! Type variables.
REAL :: cosine, sine, tangent, degrees
REAL :: pi = 3.141592
CHARACTER :: choice
DO
! Enter and read the number of degrees in the angle.
PRINT *, "Enter the number of degrees in the
READ *, degrees
! Convert number of degrees in angle to radians.
degrees = degrees*(pi/180)
! Use intrinsic functions to compute values.
cosine=cos(degrees)
sine=sin(degrees)
tangent=tan(degrees)
! Print results.
PRINT *, "cosine=", cosine, " sine=", sine, "
! Give user chance to exit program.
PRINT *
PRINT *, "Would you like to do this again?"
PRINT *,"(Press n to exit - any other key to
READ *, choice
! Exit loop if the value in choice is N or n.
IF (choice == "N" .or. choice == "n") EXIT
END DO
STOP
END PROGRAM angle
degrees in an angle
continues until the
angle."
tangent=", tangent
continue.)"
20
Demo
program
Computes
the
average
! This program averages a series of numbers input
! from the keyboard.
PROGRAM average
IMPLICIT none
! Type variables.
REAL :: data, sum, avg
INTEGER num, i
! Prompt for and enter number of numbers to average.
PRINT *,"Enter the number of numbers to average."
READ *,num
sum = 0.0
! Loop goes from 1 to number of values to average.
DO i = 1, num
! Prompt for and enter a number.
PRINT *,"Enter a value for the number"
READ *,data
! Add number to total.
sum = sum + data
END DO
! Calculate average.
avg = sum/real(num)
! Print results.
PRINT *,"The average = ",avg
STOP
END
21
Demo
program
Computes
the
average
via a
defined
function
! This program uses a function to find the average of three numbers.
PROGRAM func_ave
! Type variables in main program (a, b, and c are local variables).
REAL :: a,b,c,average
! Prompt for and get numbers to be averaged.
PRINT *,"Enter the three numbers to be averaged."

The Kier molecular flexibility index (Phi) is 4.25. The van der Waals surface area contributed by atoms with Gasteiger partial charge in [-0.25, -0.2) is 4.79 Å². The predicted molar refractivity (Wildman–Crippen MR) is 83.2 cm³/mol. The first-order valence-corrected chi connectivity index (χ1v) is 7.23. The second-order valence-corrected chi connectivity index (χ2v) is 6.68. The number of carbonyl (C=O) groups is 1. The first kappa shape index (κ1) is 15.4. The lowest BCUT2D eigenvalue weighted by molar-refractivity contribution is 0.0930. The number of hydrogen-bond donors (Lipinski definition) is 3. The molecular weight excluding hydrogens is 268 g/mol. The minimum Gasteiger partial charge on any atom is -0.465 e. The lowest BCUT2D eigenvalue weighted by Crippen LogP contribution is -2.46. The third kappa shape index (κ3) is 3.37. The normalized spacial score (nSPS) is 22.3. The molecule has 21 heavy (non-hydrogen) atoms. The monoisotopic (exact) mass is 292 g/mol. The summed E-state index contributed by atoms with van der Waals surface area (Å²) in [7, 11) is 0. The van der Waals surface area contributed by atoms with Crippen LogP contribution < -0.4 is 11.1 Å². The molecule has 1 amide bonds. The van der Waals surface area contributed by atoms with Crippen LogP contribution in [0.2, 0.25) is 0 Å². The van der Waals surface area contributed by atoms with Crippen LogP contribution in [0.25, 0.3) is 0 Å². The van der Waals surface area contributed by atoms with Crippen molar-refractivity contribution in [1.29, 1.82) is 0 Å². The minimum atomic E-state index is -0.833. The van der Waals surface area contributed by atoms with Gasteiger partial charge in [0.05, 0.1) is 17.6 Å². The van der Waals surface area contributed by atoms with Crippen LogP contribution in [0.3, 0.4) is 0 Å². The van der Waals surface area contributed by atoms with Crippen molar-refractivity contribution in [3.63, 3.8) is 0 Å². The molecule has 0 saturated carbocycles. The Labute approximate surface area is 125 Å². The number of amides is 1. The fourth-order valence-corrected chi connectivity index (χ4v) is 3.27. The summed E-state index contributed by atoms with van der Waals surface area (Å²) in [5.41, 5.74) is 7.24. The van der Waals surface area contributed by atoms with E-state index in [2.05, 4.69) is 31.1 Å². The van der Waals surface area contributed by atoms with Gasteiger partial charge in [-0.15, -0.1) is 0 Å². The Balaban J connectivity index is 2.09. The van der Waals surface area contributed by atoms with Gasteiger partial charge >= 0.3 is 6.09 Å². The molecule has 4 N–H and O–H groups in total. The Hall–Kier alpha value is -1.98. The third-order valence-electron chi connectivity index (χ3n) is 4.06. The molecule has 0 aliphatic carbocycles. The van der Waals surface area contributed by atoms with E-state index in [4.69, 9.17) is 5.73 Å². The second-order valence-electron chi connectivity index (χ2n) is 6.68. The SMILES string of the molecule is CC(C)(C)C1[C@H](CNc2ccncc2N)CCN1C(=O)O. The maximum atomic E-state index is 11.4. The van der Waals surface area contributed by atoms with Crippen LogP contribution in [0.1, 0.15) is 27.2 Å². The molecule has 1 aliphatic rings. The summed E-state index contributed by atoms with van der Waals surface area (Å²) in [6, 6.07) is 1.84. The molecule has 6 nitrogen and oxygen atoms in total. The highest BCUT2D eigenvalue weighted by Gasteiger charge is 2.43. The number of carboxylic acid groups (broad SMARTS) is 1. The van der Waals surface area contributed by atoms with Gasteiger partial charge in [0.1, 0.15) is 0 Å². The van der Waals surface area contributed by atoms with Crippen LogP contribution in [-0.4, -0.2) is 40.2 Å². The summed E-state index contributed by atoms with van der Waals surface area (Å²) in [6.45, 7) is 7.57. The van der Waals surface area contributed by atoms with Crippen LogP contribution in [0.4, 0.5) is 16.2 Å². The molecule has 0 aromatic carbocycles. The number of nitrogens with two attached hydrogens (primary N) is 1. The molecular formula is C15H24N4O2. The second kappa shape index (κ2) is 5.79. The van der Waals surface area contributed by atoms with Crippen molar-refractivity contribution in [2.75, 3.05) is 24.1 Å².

READ *, a,b,c
! Invoke function average
PRINT *,"The three numbers to be averaged are ",a,b,c
PRINT *,"The average of the three numbers is ", average(a,b,c)
STOP
END PROGRAM func_ave
! Function average
REAL FUNCTION average(x,y,z)
! Type variables in function (x, y, and z are local varialbes).
REAL :: x,y,z
! Function name contains the average the function calculates and returns.
average = (x + y + z)/3.0
RETURN
END FUNCTION average
22
Fortran gotchas
All variables must be declared at the beginning
Remember line limit of 72 characters!

Consider:
integer :: first, second, third, fourth, fifth, sixth, seventh, eighth, nin


The 8th variable is named ‘ei’
There is no 9th variable declared
Column 72!
No continuation lines in Fortran 77
== is comparison for if's
Can’t seem to be able to change the values of
parameters in functions
23
John Backus
Chemistry major at UVA
(entered 1943)
Flunked out after second
semester
Joined IBM as programmer in
1950
Developed
Fortran,
first
commercially
successful
programming language and
compiler
25
IBM 704
Fortran
manual, 1956
26
Fortran issues…
Fortran language was described using English



Imprecise
Verbose, lots to read
Ad hoc
DO 10 I=1.10
Assigns 1.10 to the variable DO10I
Early Fortrans didn’t care about spaces!
DO 10 I=1,10
Loops for I = 1 to 10
(Often incorrectly blamed for loss of Mariner-I)
27
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CS 415: Programming Languages